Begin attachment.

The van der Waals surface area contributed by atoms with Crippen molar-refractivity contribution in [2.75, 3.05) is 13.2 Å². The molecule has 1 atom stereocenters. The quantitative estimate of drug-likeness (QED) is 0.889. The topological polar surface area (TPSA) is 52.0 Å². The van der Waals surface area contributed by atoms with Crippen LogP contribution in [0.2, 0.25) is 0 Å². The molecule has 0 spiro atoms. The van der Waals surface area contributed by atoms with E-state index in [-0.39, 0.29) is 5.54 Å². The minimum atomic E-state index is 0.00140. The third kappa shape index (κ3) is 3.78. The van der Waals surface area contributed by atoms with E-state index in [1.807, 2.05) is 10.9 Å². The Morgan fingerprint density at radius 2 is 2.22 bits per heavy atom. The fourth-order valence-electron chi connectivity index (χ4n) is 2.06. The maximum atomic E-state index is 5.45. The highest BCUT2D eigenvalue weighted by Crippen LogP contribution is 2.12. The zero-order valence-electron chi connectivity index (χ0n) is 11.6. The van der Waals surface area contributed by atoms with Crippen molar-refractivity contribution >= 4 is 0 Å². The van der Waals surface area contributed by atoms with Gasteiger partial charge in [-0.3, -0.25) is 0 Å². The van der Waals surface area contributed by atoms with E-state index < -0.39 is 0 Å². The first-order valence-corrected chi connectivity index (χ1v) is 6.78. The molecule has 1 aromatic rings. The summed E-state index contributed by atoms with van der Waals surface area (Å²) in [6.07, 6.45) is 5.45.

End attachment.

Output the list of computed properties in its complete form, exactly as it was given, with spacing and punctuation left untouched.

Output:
The van der Waals surface area contributed by atoms with Crippen molar-refractivity contribution in [2.75, 3.05) is 13.2 Å². The molecule has 1 atom stereocenters. The quantitative estimate of drug-likeness (QED) is 0.889. The topological polar surface area (TPSA) is 52.0 Å². The van der Waals surface area contributed by atoms with Crippen LogP contribution in [0.2, 0.25) is 0 Å². The molecule has 0 spiro atoms. The van der Waals surface area contributed by atoms with E-state index in [-0.39, 0.29) is 5.54 Å². The minimum atomic E-state index is 0.00140. The third kappa shape index (κ3) is 3.78. The van der Waals surface area contributed by atoms with E-state index in [1.807, 2.05) is 10.9 Å². The Morgan fingerprint density at radius 2 is 2.22 bits per heavy atom. The fourth-order valence-electron chi connectivity index (χ4n) is 2.06. The maximum atomic E-state index is 5.45. The highest BCUT2D eigenvalue weighted by Crippen LogP contribution is 2.12. The zero-order valence-electron chi connectivity index (χ0n) is 11.6. The van der Waals surface area contributed by atoms with Crippen molar-refractivity contribution >= 4 is 0 Å². The van der Waals surface area contributed by atoms with Gasteiger partial charge in [-0.3, -0.25) is 0 Å². The van der Waals surface area contributed by atoms with E-state index < -0.39 is 0 Å². The first-order valence-corrected chi connectivity index (χ1v) is 6.78. The molecule has 1 aromatic rings. The summed E-state index contributed by atoms with van der Waals surface area (Å²) in [6.07, 6.45) is 5.45.